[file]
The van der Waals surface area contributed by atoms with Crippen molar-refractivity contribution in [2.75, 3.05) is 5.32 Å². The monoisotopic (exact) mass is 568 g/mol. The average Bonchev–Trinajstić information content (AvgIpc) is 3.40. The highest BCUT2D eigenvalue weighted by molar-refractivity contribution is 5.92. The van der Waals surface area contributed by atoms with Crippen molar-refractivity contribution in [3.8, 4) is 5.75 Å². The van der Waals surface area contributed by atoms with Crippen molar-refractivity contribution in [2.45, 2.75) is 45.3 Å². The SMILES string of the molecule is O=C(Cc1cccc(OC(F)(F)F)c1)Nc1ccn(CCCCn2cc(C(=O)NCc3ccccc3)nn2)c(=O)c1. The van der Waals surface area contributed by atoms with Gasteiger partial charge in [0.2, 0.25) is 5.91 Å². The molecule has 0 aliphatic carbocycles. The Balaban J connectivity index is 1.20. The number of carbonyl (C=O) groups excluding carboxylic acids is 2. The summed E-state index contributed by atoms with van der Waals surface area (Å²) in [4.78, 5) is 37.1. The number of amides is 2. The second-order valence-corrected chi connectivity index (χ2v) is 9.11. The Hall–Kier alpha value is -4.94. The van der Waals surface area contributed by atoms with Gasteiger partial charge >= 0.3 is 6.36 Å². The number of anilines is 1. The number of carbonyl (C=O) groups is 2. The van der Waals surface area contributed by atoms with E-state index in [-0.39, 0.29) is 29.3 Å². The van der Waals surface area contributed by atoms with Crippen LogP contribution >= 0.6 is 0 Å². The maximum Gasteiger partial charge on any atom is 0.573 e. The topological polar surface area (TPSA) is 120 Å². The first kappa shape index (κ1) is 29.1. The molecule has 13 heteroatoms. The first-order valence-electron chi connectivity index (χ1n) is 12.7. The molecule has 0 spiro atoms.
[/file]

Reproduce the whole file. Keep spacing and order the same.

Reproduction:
The van der Waals surface area contributed by atoms with Crippen molar-refractivity contribution in [2.75, 3.05) is 5.32 Å². The monoisotopic (exact) mass is 568 g/mol. The average Bonchev–Trinajstić information content (AvgIpc) is 3.40. The highest BCUT2D eigenvalue weighted by molar-refractivity contribution is 5.92. The van der Waals surface area contributed by atoms with Crippen molar-refractivity contribution in [3.8, 4) is 5.75 Å². The van der Waals surface area contributed by atoms with Crippen molar-refractivity contribution in [2.45, 2.75) is 45.3 Å². The SMILES string of the molecule is O=C(Cc1cccc(OC(F)(F)F)c1)Nc1ccn(CCCCn2cc(C(=O)NCc3ccccc3)nn2)c(=O)c1. The van der Waals surface area contributed by atoms with Gasteiger partial charge in [0.2, 0.25) is 5.91 Å². The molecule has 0 aliphatic carbocycles. The Balaban J connectivity index is 1.20. The number of carbonyl (C=O) groups excluding carboxylic acids is 2. The summed E-state index contributed by atoms with van der Waals surface area (Å²) in [4.78, 5) is 37.1. The number of amides is 2. The second-order valence-corrected chi connectivity index (χ2v) is 9.11. The Hall–Kier alpha value is -4.94. The van der Waals surface area contributed by atoms with Gasteiger partial charge >= 0.3 is 6.36 Å². The number of anilines is 1. The number of carbonyl (C=O) groups is 2. The van der Waals surface area contributed by atoms with E-state index in [-0.39, 0.29) is 29.3 Å². The van der Waals surface area contributed by atoms with Crippen LogP contribution >= 0.6 is 0 Å². The maximum Gasteiger partial charge on any atom is 0.573 e. The topological polar surface area (TPSA) is 120 Å². The first kappa shape index (κ1) is 29.1. The molecule has 13 heteroatoms. The first-order valence-electron chi connectivity index (χ1n) is 12.7. The molecule has 0 spiro atoms.